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Stereophotogrammetric approaches to multi-segmental kinematics of the thoracolumbar spine: a systematic review



Spine disorders are becoming more prevalent in today’s ageing society. Motion abnormalities have been linked to the prevalence and recurrence of these disorders. Various protocols exist to measure thoracolumbar spine motion, but a standard multi-segmental approach is still missing. This study aims to systematically evaluate the literature on stereophotogrammetric motion analysis approaches to quantify thoracolumbar spine kinematics in terms of measurement reliability, suitability of protocols for clinical application and clinical significance of the resulting functional assessment.


Electronic databases (PubMed, Scopus and ScienceDirect) were searched until February 2022. Studies published in English, investigating the intersegmental kinematics of the thoracolumbar spine using stereophotogrammetric motion analysis were identified. All information relating to measurement reliability; measurement suitability and clinical significance was extracted from the studies identified.


Seventy-four studies met the inclusion criteria. 33% of the studies reported on the repeatability of their measurement. In terms of suitability, only 35% of protocols were deemed suitable for clinical application. The spinous processes of C7, T3, T6, T12, L1, L3 and L5 were the most widely used landmarks. The spine segment definitions were, however, found to be inconsistent among studies. Activities of daily living were the main tasks performed. Comparable results between protocols are however still missing.


The literature to date offers various stereophotogrammetric protocols to quantify the multi-segmental motion of the thoracolumbar spine, without a standard guideline being followed. From a clinical point of view, the approaches are still limited. Further research is needed to define a precise motion analysis protocol in terms of segment definition and clinical relevance.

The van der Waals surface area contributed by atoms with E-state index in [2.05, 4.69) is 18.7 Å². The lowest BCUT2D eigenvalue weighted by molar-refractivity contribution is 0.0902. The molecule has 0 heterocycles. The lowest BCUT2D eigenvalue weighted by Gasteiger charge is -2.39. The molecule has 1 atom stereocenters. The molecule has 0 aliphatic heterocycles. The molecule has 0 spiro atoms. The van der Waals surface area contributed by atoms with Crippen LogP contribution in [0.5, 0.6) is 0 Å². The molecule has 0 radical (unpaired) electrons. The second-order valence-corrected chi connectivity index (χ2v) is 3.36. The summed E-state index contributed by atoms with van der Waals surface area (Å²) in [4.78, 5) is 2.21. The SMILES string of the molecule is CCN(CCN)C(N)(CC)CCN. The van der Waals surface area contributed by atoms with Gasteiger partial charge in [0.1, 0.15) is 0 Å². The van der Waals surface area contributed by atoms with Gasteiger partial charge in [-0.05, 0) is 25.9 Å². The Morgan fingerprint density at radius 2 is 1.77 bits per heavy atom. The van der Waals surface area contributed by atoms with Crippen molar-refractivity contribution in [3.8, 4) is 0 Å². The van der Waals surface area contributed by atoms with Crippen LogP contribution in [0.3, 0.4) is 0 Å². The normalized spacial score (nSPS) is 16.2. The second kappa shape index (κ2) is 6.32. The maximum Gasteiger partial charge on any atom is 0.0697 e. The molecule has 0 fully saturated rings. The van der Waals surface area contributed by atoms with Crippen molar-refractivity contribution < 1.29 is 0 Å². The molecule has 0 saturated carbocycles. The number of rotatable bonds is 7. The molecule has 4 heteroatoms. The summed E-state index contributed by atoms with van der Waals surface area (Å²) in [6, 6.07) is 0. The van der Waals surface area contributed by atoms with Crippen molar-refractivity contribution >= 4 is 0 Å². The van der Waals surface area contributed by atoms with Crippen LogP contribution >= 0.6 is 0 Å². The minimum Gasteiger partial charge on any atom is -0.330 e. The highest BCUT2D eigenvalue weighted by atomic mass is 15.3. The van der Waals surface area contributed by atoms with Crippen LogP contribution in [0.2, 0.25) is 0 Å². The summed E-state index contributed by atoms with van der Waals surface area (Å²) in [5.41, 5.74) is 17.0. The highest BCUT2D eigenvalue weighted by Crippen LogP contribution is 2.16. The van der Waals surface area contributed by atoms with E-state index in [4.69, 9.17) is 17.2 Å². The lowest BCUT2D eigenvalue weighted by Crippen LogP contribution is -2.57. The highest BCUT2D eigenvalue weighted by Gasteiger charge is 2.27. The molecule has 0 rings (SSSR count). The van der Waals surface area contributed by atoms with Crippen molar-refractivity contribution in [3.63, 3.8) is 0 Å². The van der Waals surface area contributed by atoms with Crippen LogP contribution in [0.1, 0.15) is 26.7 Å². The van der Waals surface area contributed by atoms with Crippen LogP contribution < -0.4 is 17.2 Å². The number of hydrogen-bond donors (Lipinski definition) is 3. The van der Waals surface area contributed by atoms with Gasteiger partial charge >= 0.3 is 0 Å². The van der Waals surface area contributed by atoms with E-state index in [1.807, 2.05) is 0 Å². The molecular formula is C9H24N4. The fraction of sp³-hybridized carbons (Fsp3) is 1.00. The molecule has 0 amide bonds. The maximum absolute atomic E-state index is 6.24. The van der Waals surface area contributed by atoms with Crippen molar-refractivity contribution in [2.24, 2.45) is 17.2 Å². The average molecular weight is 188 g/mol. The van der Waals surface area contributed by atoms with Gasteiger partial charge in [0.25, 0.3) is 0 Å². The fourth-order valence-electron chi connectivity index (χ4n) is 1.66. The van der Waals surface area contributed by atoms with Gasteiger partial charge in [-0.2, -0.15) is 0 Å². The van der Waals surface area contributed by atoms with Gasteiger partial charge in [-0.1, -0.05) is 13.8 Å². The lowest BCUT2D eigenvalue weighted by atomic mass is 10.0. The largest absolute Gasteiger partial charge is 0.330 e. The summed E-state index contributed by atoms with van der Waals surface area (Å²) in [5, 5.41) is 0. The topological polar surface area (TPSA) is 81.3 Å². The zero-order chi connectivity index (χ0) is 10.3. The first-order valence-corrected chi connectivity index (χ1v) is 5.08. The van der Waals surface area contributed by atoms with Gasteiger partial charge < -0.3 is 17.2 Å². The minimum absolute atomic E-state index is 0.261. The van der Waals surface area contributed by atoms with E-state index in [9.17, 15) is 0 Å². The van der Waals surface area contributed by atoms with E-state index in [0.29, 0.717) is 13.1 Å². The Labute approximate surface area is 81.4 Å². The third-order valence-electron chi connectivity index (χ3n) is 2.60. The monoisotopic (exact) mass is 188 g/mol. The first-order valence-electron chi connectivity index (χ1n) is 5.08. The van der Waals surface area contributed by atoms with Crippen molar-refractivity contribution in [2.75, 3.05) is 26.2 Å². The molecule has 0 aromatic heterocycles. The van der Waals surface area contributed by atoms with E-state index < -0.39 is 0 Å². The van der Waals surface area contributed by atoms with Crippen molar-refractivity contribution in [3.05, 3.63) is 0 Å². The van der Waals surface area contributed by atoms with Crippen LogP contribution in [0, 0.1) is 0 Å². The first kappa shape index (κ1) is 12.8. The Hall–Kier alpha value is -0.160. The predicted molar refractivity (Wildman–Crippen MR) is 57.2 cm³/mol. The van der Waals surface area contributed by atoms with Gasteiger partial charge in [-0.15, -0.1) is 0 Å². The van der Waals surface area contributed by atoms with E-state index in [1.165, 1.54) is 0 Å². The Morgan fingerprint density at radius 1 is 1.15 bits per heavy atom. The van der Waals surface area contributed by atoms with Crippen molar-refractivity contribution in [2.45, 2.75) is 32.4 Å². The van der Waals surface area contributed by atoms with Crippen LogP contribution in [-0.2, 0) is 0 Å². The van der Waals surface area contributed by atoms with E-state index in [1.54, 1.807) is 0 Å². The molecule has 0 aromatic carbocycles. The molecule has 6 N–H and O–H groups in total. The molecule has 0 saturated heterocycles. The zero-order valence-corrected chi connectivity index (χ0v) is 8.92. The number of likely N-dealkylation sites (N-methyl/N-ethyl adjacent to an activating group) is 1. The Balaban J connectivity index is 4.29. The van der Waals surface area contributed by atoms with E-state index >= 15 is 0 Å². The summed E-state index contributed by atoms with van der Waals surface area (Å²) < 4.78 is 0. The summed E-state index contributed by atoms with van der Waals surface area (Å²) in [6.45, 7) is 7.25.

Peer Review reports


Spinal disorders such as low back pain (LBP) and adult spine deformity (ASD) are becoming more prevalent in today’s ageing society [1, 2], with LBP being the leading global cause of years lived with disease [3, 4] and ASD prevalence rates ranging between 32 and 68% in individuals over the age of 60 [5, 6]. Patients could present with mild to severe symptoms [7] impairing their mobility from gait disturbances to limitations in the spine range of motion (ROM) [8, 9]. Treatment for spinal disorders depends on the severity of the disease [1], when non-operative treatments are exhausted, surgical interventions are needed to provide pain relief or correct deformity [1, 10]; however, the failure rates remain high following surgery ranging between 10 and 46% [7] due to instrumentation failure or sagittal imbalance [7, 10]. These disorders include a wide range of clinical and radiographical characteristics [6]. However, current research suggests that movement abnormalities impact the prevalence of spinal disorders and the recurrence of the disease following treatment [11, 12], hence the need for a better understanding of spine kinematics to improve treatment decisions and outcomes [13, 14].

Different quantification methods are available to quantitatively characterize spine kinematics and posture. i) Spinal alignment angles in the frontal and sagittal planes are quantified in static conditions by means of imaging techniques [15], such as X-rays, CT or MRI scans [9, 15, 16]. These angles are commonly used in clinical practice to support diagnosis, surgical planning, and pre- and post-intervention assessment [9], but do not provide any characterization of spine function in dynamic conditions [16]. Static measurements are also affected by the limited repeatability of the measurements [15] with up to 20% change in lumbar lordosis values in subjects inter-session [17]. Additionally, depending on the spine pathology, imaging techniques are highly affected by lower levels of sensitivity, specificity and an increased rate of false positives with MRI being the most specific and sensitive test for LBP [18]. ii) Intervertebral 3D kinematics can be quantified using video-fluoroscopy [15, 16].This technique is highly accurate, detecting intervertebral ROM with a measurement error varying between 0.32° and 0.52° in the coronal and sagittal plane, respectively [19], but it is not exploited in clinical practice due to the small imaging volume preventing the analysis of spine segments, and due to the critical ionizing radiations exposure [20]. iii) Spine 3D angles can be quantified non-invasively using stereophotogrammetric motion analysis [21] without field of view limitations, allowing also for the assessment during daily living activities [22, 23], but can potentially be affected by significant experimental errors [24]. An overview of stereophotogrammetric motion analysis of the spine can be seen in Fig. 1.

Fig. 1
figure 1